By Rebecca Pay, Regular Columnist.
I am a proofreader, so you may think that my own spelling and grammar is impeccable and perfect 100% of the time. It is not.
Apart from anything else the English language is incredibly complex and there are also a lot of areas of ambiguity, the Oxford comma is a great example of this (if you are interested, read more on it here: https://en.oxforddictionaries.com/explore/what-is-the-oxford-comma)
I have been professionally trained as a proofreader, but I also learn all the time by checking things I am not completely sure about and by completing training courses. I also read, a lot. So, you want to know how you can improve your writing? I have put together some tips which I think could really help.
Accurate writing is important, and no one is perfect, but the less grammar and spelling issues you have the better, plus if you do need to use a proofreader (if you are writing a book, for example) then the better your writing is, the cheaper it should be. I certainly charge more if I have to rewrite sentences because the grammar needs huge improvements. So, on with the tips:
1.) Use Microsoft Word Spell Check
It is pretty useful and even I use it as a first checking device. It will highlight words it doesn’t recognize plus any grammar issues. The spelling is fairly good, although names and places will need to be added to the dictionary. The grammar needs to be taken with a pinch of salt at times, but it can highlight some useful things. Just make sure you have your language set to the correct one, the usual mistake is having it on either US English if you’re in the UK or vice versa and this will highlight words unnecessarily as there are many differences between the two vocabularies with spelling variances etc.
2.) Use a Dictionary
There are some great free online dictionaries, my favorite is https://en.oxforddictionaries.com and it has both US and UK English available. It also has a great grammar section you can use and a thesaurus. Which links to the next point perfectly…
3.) Use a Thesaurus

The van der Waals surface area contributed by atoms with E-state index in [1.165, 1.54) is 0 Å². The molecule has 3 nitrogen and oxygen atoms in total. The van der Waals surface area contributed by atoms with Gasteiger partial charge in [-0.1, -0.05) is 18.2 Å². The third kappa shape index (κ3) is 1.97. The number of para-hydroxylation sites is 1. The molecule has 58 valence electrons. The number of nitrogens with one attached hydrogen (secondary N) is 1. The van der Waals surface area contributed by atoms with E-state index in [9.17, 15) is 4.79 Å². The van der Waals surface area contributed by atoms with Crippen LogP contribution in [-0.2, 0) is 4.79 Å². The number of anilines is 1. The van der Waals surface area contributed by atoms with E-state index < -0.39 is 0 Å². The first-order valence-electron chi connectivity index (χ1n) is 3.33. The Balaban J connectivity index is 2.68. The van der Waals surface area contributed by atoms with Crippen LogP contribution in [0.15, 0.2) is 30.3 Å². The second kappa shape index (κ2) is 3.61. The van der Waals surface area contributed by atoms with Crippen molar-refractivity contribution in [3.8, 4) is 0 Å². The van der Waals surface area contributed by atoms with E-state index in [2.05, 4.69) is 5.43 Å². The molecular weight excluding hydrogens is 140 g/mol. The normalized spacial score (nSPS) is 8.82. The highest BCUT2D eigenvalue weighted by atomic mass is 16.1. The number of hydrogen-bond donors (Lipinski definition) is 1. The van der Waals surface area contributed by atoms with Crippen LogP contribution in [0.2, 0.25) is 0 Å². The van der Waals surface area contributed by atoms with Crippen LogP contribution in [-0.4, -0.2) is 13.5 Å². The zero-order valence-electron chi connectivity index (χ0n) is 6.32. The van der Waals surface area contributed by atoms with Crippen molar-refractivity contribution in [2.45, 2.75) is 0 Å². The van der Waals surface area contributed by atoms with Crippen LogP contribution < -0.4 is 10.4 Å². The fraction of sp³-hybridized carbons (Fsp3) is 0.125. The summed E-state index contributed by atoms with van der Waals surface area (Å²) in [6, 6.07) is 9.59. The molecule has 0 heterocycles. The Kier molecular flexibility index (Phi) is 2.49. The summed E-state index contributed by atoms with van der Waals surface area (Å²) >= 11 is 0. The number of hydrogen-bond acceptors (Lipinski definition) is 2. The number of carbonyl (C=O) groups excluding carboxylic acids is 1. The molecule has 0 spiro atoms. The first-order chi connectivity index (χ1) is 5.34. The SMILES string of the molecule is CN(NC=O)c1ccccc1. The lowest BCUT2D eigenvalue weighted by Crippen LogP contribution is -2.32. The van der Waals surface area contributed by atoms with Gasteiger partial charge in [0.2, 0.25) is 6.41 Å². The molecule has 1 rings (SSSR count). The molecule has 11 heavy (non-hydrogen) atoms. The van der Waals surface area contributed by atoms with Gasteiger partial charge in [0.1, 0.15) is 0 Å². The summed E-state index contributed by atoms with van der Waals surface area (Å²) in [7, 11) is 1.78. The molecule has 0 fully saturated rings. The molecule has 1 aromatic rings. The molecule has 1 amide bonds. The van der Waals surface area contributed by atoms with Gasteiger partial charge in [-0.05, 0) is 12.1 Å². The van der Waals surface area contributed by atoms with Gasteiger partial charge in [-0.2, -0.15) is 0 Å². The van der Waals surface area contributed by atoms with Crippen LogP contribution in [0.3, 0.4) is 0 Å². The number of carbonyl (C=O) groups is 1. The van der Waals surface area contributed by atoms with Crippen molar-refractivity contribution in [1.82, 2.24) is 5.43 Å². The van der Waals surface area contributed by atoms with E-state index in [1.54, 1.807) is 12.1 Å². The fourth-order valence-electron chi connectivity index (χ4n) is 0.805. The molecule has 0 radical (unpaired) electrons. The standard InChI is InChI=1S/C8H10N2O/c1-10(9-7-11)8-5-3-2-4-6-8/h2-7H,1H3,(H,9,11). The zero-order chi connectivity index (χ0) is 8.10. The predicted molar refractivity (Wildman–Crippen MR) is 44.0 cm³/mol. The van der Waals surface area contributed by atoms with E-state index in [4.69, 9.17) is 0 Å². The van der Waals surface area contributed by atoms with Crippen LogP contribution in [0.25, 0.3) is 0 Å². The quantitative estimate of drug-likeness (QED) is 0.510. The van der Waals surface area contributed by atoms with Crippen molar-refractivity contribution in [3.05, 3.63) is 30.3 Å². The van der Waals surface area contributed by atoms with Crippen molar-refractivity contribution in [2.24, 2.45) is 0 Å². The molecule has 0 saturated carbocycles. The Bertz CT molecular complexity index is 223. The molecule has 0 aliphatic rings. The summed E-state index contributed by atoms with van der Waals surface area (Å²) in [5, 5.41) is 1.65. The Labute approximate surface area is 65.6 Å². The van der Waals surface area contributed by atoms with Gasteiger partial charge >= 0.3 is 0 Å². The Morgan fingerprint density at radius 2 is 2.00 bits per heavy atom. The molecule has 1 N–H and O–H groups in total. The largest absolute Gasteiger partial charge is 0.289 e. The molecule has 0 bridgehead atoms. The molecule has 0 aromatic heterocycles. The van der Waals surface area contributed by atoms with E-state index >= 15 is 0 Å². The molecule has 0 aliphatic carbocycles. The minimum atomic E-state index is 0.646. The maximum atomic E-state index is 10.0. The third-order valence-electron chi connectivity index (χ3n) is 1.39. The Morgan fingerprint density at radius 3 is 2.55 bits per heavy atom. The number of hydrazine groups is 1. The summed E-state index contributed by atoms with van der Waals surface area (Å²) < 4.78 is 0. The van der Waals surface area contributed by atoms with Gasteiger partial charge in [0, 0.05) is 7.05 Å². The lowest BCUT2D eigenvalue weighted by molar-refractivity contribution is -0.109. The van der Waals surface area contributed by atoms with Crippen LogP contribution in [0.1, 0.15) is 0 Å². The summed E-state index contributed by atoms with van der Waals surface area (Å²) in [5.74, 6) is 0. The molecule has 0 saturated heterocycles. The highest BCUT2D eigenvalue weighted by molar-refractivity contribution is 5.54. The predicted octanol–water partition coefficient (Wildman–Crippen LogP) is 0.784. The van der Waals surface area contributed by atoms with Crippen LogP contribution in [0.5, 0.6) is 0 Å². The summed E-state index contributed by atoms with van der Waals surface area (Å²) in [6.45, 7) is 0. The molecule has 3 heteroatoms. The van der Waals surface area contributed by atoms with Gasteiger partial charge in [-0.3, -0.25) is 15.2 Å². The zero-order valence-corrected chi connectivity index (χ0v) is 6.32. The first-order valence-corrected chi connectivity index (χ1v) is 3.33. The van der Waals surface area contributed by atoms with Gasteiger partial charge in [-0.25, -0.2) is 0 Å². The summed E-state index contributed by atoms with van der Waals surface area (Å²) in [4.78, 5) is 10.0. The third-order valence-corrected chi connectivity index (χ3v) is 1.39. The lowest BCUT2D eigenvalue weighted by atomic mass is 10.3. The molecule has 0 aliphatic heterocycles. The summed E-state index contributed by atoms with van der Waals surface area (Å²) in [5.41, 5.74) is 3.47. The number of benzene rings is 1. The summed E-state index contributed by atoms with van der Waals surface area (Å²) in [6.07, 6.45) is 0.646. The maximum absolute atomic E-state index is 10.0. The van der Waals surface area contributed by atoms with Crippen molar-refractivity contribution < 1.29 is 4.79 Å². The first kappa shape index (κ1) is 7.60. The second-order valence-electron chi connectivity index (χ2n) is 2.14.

This can really help you. I copy edit as well as proofread (which is when I suggest rewording where needed) and I will always suggest a rewrite if you’ve used the same word twice in a paragraph. Some niche words are inevitably going to be repeated but it is good practice to try and use a broad vocabulary in your writing. It makes it more interesting. You don’t have to use completely obscure words no one knows but utilize a range, give your writing originality and depth.
Read as much as possible from a range of written works both fiction and non-fiction. You will pick up new vocabulary, new styles and you will form opinions of the types of writing you like and dislike. This will all improve your own writing form. I have to read a lot as I am proofreading or editing a range of texts every week and I am constantly learning and adding to my knowledge all the time.
5.) Read It Out Loud
Not only will reading out loud help you pick up mistakes (much more so than reading in your head), but it will also help you hear whether it flows well. You can listen to the tone of the sentence and the structure of your language will be easier to analyse. I will be reading this piece aloud after I have written it and making adjustments accordingly. And if you aren’t confident in doing this yourself, ask someone to do it for you and tell you what they think. Hearing someone else read it can be a bonus as they may not read it in the way it is intended, and you will realize you need to make a change or two.
The most important thing with writing is to get started!
Get that first draft out of your head and onto the paper/screen and then you can start to create something. Then edit, edit, edit until you are happy, and it is having the impact you want and check it over for spelling and grammar as much as you are capable. If you struggle after using all the above tips, and you need a professional finish, then ask for help. But good luck with your writing and please remember to enjoy it.
Rebecca Pay is a UK-based, professionally qualified proofreader, sub-editor and copywriter. She loves words and has a real flair for writing copy. She runs a business called Pay for Precision that aims to support other small or medium-sized businesses with blog writing/editing, web copy and proofreading. Find out more at: https://www.linkedin.com/in/payforprecision/?originalSubdomain=uk